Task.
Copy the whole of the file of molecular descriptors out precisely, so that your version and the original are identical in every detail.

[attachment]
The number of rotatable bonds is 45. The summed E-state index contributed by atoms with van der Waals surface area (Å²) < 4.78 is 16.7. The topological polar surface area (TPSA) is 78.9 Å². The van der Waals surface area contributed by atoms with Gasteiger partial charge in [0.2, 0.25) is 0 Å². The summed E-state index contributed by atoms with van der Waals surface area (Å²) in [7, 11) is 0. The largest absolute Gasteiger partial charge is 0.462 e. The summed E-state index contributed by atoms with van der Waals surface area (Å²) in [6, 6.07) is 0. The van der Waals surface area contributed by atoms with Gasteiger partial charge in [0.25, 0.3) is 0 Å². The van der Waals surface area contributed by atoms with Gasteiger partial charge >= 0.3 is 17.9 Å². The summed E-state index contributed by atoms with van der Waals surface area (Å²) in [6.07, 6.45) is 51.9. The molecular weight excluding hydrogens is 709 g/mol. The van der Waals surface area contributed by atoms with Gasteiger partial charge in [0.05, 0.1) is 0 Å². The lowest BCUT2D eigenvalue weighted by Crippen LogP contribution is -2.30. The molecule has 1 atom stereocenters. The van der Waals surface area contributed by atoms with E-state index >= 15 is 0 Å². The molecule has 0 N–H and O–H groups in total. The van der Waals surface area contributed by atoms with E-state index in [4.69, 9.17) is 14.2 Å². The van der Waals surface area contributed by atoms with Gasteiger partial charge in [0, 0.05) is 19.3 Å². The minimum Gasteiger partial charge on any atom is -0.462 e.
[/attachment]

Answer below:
The number of rotatable bonds is 45. The summed E-state index contributed by atoms with van der Waals surface area (Å²) < 4.78 is 16.7. The topological polar surface area (TPSA) is 78.9 Å². The van der Waals surface area contributed by atoms with Gasteiger partial charge in [0.2, 0.25) is 0 Å². The summed E-state index contributed by atoms with van der Waals surface area (Å²) in [7, 11) is 0. The largest absolute Gasteiger partial charge is 0.462 e. The summed E-state index contributed by atoms with van der Waals surface area (Å²) in [6, 6.07) is 0. The van der Waals surface area contributed by atoms with Gasteiger partial charge in [0.25, 0.3) is 0 Å². The van der Waals surface area contributed by atoms with Gasteiger partial charge >= 0.3 is 17.9 Å². The summed E-state index contributed by atoms with van der Waals surface area (Å²) in [6.07, 6.45) is 51.9. The molecular weight excluding hydrogens is 709 g/mol. The van der Waals surface area contributed by atoms with Gasteiger partial charge in [0.05, 0.1) is 0 Å². The lowest BCUT2D eigenvalue weighted by Crippen LogP contribution is -2.30. The molecule has 1 atom stereocenters. The van der Waals surface area contributed by atoms with E-state index >= 15 is 0 Å². The molecule has 0 N–H and O–H groups in total. The van der Waals surface area contributed by atoms with E-state index in [4.69, 9.17) is 14.2 Å². The van der Waals surface area contributed by atoms with Gasteiger partial charge in [0, 0.05) is 19.3 Å². The minimum Gasteiger partial charge on any atom is -0.462 e.